Spontaneous abortion was defined as fetal loss before 20 weeks of gestation. Fetal and maternal outcomes were evaluated. Fetal outcomes included abortion, live birth, intra uterine fetal death (IUFD), preterm labor, embryopathy and type of delivery; maternal outcomes included bleeding, valvular thrombosis and maternal death.
Statistical analysis was performed using SPSS version 13 software. Continuous variables were described as mean ± standard deviation (SD). Student’s t-test compared continuous variables. The Mann-Whitney rank-sum test compared medians when the normality test failed. Noncontinuous variables were compared by either the chi-square test or Fisher's exact test, as appropriate. A p value less than 0.05 was statistically significant.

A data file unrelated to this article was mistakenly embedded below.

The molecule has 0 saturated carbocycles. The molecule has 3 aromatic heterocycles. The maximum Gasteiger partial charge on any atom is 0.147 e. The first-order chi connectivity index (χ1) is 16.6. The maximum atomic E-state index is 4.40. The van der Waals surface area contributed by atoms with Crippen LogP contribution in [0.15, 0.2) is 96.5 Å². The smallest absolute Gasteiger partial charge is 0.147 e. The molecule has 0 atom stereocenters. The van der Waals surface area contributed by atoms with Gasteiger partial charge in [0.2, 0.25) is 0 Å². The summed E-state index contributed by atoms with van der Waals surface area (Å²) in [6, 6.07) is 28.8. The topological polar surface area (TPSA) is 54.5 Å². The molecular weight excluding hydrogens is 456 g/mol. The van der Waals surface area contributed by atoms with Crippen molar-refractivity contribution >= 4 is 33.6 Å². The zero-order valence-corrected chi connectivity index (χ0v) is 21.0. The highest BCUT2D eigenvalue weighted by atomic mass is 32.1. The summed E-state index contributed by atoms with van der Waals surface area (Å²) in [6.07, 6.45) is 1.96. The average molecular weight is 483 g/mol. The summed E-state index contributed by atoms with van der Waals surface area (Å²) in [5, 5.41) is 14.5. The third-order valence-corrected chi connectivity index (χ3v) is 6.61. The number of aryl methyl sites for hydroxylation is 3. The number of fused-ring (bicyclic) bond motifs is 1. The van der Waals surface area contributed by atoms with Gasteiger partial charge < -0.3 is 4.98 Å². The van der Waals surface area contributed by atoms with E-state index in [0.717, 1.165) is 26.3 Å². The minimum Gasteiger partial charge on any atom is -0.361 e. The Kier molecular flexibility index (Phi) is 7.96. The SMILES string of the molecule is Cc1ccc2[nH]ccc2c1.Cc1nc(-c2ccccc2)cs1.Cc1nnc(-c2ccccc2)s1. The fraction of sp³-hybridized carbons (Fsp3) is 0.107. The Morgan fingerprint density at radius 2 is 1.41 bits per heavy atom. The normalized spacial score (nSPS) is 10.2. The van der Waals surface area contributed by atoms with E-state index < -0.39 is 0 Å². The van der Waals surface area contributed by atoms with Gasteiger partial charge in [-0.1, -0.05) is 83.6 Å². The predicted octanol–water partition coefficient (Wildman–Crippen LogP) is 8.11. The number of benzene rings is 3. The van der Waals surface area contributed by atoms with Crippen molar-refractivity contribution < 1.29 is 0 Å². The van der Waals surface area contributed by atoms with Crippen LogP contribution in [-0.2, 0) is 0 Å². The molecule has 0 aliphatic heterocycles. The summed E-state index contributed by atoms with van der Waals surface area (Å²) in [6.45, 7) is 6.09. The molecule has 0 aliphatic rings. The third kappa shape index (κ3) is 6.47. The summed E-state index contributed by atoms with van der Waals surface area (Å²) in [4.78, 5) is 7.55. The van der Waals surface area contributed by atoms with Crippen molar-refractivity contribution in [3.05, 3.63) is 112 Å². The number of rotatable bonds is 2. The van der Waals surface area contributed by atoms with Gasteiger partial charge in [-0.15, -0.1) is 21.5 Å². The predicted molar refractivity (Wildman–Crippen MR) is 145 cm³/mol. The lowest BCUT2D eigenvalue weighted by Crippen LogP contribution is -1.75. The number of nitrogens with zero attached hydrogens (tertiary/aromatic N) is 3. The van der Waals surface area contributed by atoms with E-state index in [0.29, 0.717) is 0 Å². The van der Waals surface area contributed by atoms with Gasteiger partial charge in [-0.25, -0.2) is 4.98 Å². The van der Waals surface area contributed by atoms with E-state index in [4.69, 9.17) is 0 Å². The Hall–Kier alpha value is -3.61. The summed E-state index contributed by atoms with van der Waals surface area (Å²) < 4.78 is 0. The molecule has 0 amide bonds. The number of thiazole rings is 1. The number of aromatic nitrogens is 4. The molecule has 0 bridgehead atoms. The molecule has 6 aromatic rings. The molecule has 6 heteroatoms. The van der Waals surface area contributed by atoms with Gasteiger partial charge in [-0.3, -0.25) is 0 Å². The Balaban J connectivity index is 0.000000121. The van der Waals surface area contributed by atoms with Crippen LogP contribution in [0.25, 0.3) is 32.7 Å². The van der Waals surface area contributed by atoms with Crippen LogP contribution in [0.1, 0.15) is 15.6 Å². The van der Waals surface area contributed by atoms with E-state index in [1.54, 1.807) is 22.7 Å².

The mean age of studied women at time of pregnancy
was 29.8 ± 5.3 years (30.28 ± 5.2 in group A
and 28.09 ± 3.9 in group B). There were 36 pregnancies
in women with mitral valve replacement,
8 in women with aortic valve replacement and 5
in those with both aortic and mitral valve replacement
Type of surgeries in both groups
|Variable||Group A (warfarin)||Group B(heparin)|
|28 (73.7%)||8 (72.7%)|
|5 (13.2%)||3 (27.3%)|
MVR: Mitral valve replacement
AVR: Aortic valve replacement
Overall, 59% of pregnancies resulted in live births while 36.7% aborted. As shown in table 2, group A had 22 live births (57.9%), 15 abortions (39.5%), 1 IUFD (2.6%) and a maternal death due to acute thrombosis and prosthetic valve dysfunction in the delivery room. In group B, there were 7 live births (63.6%), 3 spontaneous abortions (27.3%) and 1 IUFD (9.1%). Live birth rates were similar between the two study groups (p=0.24).